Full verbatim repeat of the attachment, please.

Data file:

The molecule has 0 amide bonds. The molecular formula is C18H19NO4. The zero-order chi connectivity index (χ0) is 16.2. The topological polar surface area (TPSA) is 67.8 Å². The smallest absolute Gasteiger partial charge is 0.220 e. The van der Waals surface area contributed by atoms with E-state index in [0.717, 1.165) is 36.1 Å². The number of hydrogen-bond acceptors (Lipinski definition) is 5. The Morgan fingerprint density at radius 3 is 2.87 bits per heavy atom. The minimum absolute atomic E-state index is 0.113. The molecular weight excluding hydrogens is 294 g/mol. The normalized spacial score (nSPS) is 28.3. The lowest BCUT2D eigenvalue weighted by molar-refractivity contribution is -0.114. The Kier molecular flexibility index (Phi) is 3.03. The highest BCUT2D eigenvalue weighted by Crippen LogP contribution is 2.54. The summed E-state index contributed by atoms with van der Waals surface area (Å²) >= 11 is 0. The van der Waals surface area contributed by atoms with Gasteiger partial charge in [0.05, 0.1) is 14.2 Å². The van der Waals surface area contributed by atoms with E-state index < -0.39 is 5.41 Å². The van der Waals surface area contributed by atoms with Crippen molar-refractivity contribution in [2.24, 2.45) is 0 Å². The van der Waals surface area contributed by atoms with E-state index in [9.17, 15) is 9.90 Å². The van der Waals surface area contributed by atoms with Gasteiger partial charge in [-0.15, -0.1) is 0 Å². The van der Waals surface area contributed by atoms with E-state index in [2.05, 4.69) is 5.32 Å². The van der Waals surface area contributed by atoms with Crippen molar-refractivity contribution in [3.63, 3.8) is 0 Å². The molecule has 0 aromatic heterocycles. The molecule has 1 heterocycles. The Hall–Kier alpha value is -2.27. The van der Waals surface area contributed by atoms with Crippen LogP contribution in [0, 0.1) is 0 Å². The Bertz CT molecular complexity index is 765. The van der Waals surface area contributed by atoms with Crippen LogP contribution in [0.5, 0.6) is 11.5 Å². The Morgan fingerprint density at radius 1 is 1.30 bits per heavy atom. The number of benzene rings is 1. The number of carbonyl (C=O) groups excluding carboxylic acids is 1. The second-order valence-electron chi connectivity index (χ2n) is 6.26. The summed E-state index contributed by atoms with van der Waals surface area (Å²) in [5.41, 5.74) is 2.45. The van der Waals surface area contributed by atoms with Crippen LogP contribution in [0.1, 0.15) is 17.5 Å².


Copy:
The molecule has 0 amide bonds. The molecular formula is C18H19NO4. The zero-order chi connectivity index (χ0) is 16.2. The topological polar surface area (TPSA) is 67.8 Å². The smallest absolute Gasteiger partial charge is 0.220 e. The van der Waals surface area contributed by atoms with E-state index in [0.717, 1.165) is 36.1 Å². The number of hydrogen-bond acceptors (Lipinski definition) is 5. The Morgan fingerprint density at radius 3 is 2.87 bits per heavy atom. The minimum absolute atomic E-state index is 0.113. The molecular weight excluding hydrogens is 294 g/mol. The normalized spacial score (nSPS) is 28.3. The lowest BCUT2D eigenvalue weighted by molar-refractivity contribution is -0.114. The Kier molecular flexibility index (Phi) is 3.03. The highest BCUT2D eigenvalue weighted by Crippen LogP contribution is 2.54. The summed E-state index contributed by atoms with van der Waals surface area (Å²) >= 11 is 0. The van der Waals surface area contributed by atoms with Gasteiger partial charge in [0.05, 0.1) is 14.2 Å². The van der Waals surface area contributed by atoms with E-state index < -0.39 is 5.41 Å². The van der Waals surface area contributed by atoms with Crippen molar-refractivity contribution in [2.24, 2.45) is 0 Å². The van der Waals surface area contributed by atoms with E-state index in [9.17, 15) is 9.90 Å². The van der Waals surface area contributed by atoms with Gasteiger partial charge in [-0.15, -0.1) is 0 Å². The van der Waals surface area contributed by atoms with E-state index in [2.05, 4.69) is 5.32 Å². The van der Waals surface area contributed by atoms with Crippen molar-refractivity contribution in [3.63, 3.8) is 0 Å². The molecule has 0 aromatic heterocycles. The molecule has 1 heterocycles. The Hall–Kier alpha value is -2.27. The van der Waals surface area contributed by atoms with Crippen LogP contribution in [0, 0.1) is 0 Å². The Bertz CT molecular complexity index is 765. The van der Waals surface area contributed by atoms with Crippen LogP contribution in [0.5, 0.6) is 11.5 Å². The Morgan fingerprint density at radius 1 is 1.30 bits per heavy atom. The number of benzene rings is 1. The number of carbonyl (C=O) groups excluding carboxylic acids is 1. The second-order valence-electron chi connectivity index (χ2n) is 6.26. The summed E-state index contributed by atoms with van der Waals surface area (Å²) in [5.41, 5.74) is 2.45. The van der Waals surface area contributed by atoms with Crippen LogP contribution in [0.1, 0.15) is 17.5 Å².